New Zealand Film Commission

Two Cars, One Night (2004, Taika Waititi)

Trying to describe Two Cars, One Night without getting schmaltzy might be difficult. It’s sublime, gentle, tender, funny, brilliant, inspired, exceptional. Director Waititi’s just as phenomenal directing his young actors as he is at composing the shots to emphasize their experiences; specifically, how they perceive those experiences. The short starts with these two boys sitting in a car in front of a bar. They’re presumably waiting for a parent or two to get done hanging out in the bar. The little brother, Te Ahiwaru Ngamoki-Richards, is quietly reading a book in the passenger seat. The older brother, Rangi Ngamoki, is sitting behind the wheel and watching the adults outside the car.

Waititi does an amazing job subtly implying all these things going on around the boys, which they know are going on but don’t exactly understand. They also don’t understand they don’t exactly understand. Waititi sets up all these known unknowns before there’s the second car. Because amid this situation, where the boys are waiting outside a bar, in this isolated island surrounded by adults adulting, Waikato is going to unknowingly take the first steps towards adulthood.

And here’s why it’s hard to talk about the short without getting schmaltzy. While Waititi avoids sentimentality and instead focuses on his actors and how they convey the action, Two Cars, One Night is about Waikato teasing a girl, Rangi Ngamoki—who arrives in the second car, her parents also going in for drinks (there’s a whole other silent, subtle implication thing regarding the parents who come out first)—but it’s about these two adorable kids flirting. They go from tween and pre-tween (Ngamoki is nine, Waikato is twelve) fighting and teasing to—again—understanding their similar situations on a deeper level than they’re able to consciously recognize. Waititi’s real quiet about it too; he focuses on Ngamoki realizing he wants to talk to Waikato and not really understanding why. Because he’s nine. And she goes from being a grody girl to being worth trying to impress.

Little brother Ngamoki-Richards proves an intentionally bad, more intelligent and thoughtful, hilarious wingman.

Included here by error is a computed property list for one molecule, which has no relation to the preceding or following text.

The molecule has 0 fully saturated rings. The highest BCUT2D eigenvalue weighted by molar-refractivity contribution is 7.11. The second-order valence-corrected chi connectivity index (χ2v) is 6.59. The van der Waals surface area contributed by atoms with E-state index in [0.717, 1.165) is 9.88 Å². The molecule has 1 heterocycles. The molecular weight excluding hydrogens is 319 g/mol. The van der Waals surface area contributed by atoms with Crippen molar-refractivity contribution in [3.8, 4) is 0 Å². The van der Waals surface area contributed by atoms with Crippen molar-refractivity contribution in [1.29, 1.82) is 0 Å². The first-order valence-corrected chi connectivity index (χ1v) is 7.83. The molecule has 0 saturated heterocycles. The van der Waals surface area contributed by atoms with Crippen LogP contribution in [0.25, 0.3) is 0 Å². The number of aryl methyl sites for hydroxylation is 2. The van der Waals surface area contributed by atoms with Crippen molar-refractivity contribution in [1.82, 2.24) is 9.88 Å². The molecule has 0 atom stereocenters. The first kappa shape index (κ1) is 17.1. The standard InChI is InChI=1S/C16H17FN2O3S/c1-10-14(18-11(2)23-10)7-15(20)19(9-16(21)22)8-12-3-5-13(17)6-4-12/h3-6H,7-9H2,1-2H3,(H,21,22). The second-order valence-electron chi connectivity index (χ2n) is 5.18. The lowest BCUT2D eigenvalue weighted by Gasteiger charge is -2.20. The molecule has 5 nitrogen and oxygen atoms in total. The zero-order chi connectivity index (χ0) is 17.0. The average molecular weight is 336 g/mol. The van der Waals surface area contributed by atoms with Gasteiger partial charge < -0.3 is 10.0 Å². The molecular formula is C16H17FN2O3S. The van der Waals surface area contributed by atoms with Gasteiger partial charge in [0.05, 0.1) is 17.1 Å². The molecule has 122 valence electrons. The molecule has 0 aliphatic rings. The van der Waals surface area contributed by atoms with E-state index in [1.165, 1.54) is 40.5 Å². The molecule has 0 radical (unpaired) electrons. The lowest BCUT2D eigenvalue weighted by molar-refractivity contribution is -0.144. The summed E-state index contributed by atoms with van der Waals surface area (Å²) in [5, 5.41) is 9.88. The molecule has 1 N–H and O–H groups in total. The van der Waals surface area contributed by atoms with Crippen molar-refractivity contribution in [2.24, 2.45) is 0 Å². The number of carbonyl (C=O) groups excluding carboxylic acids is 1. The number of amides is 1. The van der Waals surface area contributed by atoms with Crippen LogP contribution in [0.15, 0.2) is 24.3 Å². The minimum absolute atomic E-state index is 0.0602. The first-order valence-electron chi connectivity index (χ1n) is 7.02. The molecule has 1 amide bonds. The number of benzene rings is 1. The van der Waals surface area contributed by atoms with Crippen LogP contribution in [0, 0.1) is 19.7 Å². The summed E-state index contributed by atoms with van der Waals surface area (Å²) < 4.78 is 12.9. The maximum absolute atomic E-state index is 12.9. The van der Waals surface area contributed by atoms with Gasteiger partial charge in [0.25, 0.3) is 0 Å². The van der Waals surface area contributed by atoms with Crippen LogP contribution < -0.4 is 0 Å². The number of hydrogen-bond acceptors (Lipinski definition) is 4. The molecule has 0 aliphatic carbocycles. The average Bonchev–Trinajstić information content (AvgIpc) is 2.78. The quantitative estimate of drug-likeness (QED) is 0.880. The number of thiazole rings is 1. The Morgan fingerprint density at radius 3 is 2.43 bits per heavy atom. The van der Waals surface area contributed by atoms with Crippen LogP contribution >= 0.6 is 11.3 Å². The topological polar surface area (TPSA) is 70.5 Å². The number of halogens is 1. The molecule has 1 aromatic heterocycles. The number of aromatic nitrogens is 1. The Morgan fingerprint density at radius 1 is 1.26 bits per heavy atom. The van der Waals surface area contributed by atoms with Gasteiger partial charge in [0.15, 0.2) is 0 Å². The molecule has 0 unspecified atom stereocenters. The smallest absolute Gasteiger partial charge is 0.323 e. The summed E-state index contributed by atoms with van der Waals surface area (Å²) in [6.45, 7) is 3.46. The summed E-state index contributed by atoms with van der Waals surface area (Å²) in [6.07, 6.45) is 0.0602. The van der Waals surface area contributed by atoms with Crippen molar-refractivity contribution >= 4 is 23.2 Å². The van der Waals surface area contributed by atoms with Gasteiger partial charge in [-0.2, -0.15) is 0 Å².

Perfect performances from Waikato and Ngamoki. Waititi’s direction, on all levels, just gets more and more impressive throughout. The black and white photography, from Adam Clark, is great. So’s Owen Ferrier-Kerr’s editing. Both Clark and Ferrier-Kerr’s fine work contributes to the sublimeness.

It’s wondrous.

3/3Highly Recommended


Written and directed by Taika Waititi; director of photography, Adam Clark; edited by Owen Ferrier-Kerr; music by Craig Sengelow; produced by Catherine Fitzgerald and Ainsley Gardiner; released by the New Zealand Film Commission.

Starring Rangi Ngamoki (Romeo), Hutini Waikato (Polly), and Te Ahiwaru Ngamoki-Richards (Ed).

Black Sheep (2006, Jonathan King)

Black Sheep plays like a more discreet, larger budgeted young Peter Jackson. Less ambitious too (I’m thinking of Braindead as the comparison). Both Jackson and King are New Zealanders and so on. Weta, who works with Hollywood Peter Jackson, did the effects for Black Sheep, turning in–besides the gore–were-sheep transformations with heavy American Werewolf in London overtones. And an Innerspace homage (or rip)… whichever, it’s always nice to see something familiar one has to think about for a few minutes to get the reference.

The movie is part zombie, part werewolf, part Jurassic Park. There’s the people’s story, of course, about brothers squabbling about the family sheep farm–with a flaky animal rights activist and genetic experimentation thrown in (one’s to provide the romantic interest, the other covers the rational explanation). Lots of gore–everyone commented on the intestines–unfortunately, King’s just doing it to play for his intestine-seeking audience, not because the movie needs the violence. Actually, without any of the gore, without any of the obvious shots of the blood-thirsty sheep, the movie would have been a lot more effective. And funnier.

The actors are all good, particularly Nathan Meister as the lead. He’s got the biggest arc and handles it well. Glenis Levestam as the housekeeper also has a good time.

It’s kind of decent, but mostly not. One problem is with King as a director. He’s nothing special. He uses the New Zealand landscape beautifully, but it appears to be wonderful for location shooting, so he didn’t really accomplish anything. And he really doesn’t get comedy (he tries, in the script, so hard with Danielle Mason’s hippie, the jokes are old five minutes after she’s with Meister and King keeps them up another forty minutes).



Written and directed by Jonathan King; director of photography, Richard Bluck; edited by Chris Plummer; music by Victoria Kelly; production designer, Kim Sinclair; produced by Philippa Campbell; released by New Zealand Film Commission.

Starring Nathan Meister (Henry Oldfield), Danielle Mason (Experience), Peter Feeney (Angus Oldfield), Tammy Davis (Tucker), Oliver Driver (Grant), Glenis Levestam (Mrs. Mac) and Tandi Wright (Doctor Rush).

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